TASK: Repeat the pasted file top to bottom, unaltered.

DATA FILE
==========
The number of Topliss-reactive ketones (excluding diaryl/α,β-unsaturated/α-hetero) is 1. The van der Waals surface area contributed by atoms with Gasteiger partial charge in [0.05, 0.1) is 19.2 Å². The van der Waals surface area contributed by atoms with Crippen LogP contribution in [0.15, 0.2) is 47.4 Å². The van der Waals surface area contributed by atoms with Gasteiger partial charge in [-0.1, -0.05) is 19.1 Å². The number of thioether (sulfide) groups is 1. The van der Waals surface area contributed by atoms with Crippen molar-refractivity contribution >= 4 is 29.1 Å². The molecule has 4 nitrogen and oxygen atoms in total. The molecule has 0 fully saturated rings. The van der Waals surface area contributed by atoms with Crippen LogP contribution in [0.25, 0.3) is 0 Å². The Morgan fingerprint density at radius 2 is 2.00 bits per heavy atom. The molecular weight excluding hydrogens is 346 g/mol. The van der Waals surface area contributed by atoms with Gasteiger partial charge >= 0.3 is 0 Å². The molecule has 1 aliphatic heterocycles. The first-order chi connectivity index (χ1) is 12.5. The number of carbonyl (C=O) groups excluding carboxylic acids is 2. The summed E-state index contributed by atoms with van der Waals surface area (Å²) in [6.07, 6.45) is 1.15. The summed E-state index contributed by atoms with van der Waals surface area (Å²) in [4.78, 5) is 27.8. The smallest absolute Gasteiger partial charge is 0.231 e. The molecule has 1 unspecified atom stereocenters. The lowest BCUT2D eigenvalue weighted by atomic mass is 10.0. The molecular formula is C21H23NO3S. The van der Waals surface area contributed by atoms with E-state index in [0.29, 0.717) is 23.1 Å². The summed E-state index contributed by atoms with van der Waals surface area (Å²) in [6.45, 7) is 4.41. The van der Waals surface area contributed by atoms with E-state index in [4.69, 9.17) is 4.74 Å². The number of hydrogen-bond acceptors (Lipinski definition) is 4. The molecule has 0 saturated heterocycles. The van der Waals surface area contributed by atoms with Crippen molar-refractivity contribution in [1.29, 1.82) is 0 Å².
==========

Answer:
The number of Topliss-reactive ketones (excluding diaryl/α,β-unsaturated/α-hetero) is 1. The van der Waals surface area contributed by atoms with Gasteiger partial charge in [0.05, 0.1) is 19.2 Å². The van der Waals surface area contributed by atoms with Crippen LogP contribution in [0.15, 0.2) is 47.4 Å². The van der Waals surface area contributed by atoms with Gasteiger partial charge in [-0.1, -0.05) is 19.1 Å². The number of thioether (sulfide) groups is 1. The van der Waals surface area contributed by atoms with Crippen molar-refractivity contribution >= 4 is 29.1 Å². The molecule has 4 nitrogen and oxygen atoms in total. The molecule has 0 fully saturated rings. The van der Waals surface area contributed by atoms with Crippen LogP contribution in [0.25, 0.3) is 0 Å². The Morgan fingerprint density at radius 2 is 2.00 bits per heavy atom. The molecular weight excluding hydrogens is 346 g/mol. The van der Waals surface area contributed by atoms with Gasteiger partial charge >= 0.3 is 0 Å². The molecule has 1 aliphatic heterocycles. The first-order chi connectivity index (χ1) is 12.5. The number of carbonyl (C=O) groups excluding carboxylic acids is 2. The summed E-state index contributed by atoms with van der Waals surface area (Å²) in [6.07, 6.45) is 1.15. The summed E-state index contributed by atoms with van der Waals surface area (Å²) in [4.78, 5) is 27.8. The smallest absolute Gasteiger partial charge is 0.231 e. The molecule has 1 unspecified atom stereocenters. The lowest BCUT2D eigenvalue weighted by atomic mass is 10.0. The molecular formula is C21H23NO3S. The van der Waals surface area contributed by atoms with E-state index in [0.29, 0.717) is 23.1 Å². The summed E-state index contributed by atoms with van der Waals surface area (Å²) in [6.45, 7) is 4.41. The van der Waals surface area contributed by atoms with E-state index in [4.69, 9.17) is 4.74 Å². The number of hydrogen-bond acceptors (Lipinski definition) is 4. The molecule has 0 saturated heterocycles. The van der Waals surface area contributed by atoms with Crippen molar-refractivity contribution in [1.29, 1.82) is 0 Å².